Tuesday, 20 December 2011

Later this week..Mallory in Wales: the long day's journey into night

Siegried Herford and Mallory outside Gorphwysfa in the shadow of Yr Wyddfa-North Wales: Original photo The Alpine Club

"When George Mallory returned to the fray he entered a period which became his golden age on Welsh and English rock. 1911 was the year in which he established  some of his hardest routes. Routes which still have the capacity to intimidate and challenge modern climbers.

Staying with Harold Porter at the Snowdon Ranger in the relatively unfrequented Cwellyn area of Snowdonia. Mallory set his sites on exploring the cliffs of Llechog and the Nantlle Valley. In a glorious September campaign he and Porter looked at the Central Buttress of Y Garn which had defeated the great Thomson himself and saw the outstanding Swiss climber, Anton Stoop die in a subsequent attempt when a flake he was pulling over broke away from the cliff. By this stage, the Central Buttress had developed a fearsome reputation which had  repelled even those leading lights of the day. The completed route was subsequently left out of Carr’s 1926 Climber Club guidebook as too dangerous to justify inclusion.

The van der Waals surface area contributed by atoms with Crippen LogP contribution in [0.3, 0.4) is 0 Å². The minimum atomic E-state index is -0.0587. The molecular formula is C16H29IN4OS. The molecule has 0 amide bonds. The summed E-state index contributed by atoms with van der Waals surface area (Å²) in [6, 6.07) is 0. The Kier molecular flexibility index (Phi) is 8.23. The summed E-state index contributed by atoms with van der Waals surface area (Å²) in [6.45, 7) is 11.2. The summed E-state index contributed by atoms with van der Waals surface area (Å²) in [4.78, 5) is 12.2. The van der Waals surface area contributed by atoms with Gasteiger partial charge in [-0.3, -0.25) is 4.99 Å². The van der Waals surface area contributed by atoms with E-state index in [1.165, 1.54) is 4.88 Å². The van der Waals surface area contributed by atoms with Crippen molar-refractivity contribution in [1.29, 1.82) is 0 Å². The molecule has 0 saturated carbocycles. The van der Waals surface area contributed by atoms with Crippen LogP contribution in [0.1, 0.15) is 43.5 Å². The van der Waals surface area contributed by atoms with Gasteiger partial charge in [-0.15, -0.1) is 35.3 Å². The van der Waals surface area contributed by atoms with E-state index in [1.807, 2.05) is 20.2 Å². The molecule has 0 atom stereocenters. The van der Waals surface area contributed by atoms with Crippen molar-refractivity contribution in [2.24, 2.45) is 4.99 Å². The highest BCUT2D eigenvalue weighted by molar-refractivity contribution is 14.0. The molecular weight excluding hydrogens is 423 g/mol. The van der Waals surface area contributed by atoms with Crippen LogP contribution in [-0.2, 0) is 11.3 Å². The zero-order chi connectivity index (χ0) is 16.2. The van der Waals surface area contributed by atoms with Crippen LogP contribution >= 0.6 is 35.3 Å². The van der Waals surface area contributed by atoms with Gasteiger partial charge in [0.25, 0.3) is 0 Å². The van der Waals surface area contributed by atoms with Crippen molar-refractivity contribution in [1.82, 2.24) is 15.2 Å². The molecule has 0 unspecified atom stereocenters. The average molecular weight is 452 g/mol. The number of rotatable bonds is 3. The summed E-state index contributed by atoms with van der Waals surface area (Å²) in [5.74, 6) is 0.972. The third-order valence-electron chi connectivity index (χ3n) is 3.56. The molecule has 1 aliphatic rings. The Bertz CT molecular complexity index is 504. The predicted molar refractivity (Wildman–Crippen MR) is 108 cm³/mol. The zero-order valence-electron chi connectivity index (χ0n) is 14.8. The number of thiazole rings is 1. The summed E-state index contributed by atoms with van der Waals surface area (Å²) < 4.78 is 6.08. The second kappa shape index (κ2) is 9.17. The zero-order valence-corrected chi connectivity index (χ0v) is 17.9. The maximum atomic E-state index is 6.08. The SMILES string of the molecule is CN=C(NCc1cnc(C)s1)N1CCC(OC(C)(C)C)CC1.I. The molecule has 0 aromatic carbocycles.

After a very futuristic pre inspection of the crux pitch from above by Mallory, it was in fact Harold Porter who led the crux of the climb which ironically is now known as Mallory’s Ridge rather than perhaps more deservedly Porter’s Ridge ? During their stay at the Snowdon Ranger, the same pair established the equally bold Eastern Gutter and  the less demanding Trinity Buttress B  on Llechog  and opened up Cwm Silyn by establishing the areas’ first ever route. Four Pitch Gully on Clogwyn Cysgod. Finally, in 1911, Mallory climbed a direct 4c finish to Lliwedd’s Far East Cracks.

It had been a fine return to form after the accident .

Later this week,John Appleby's comprehensive profile of George Leigh Mallory's climbing career on Welsh rock. A golden period of exploration when he established his reputation as one of the UK's leading technical climbers. A period which saw him create some of the hardest routes of the era before his attention shifted to the greater ranges and he- in the public eye-was reborn as Galahad of Everest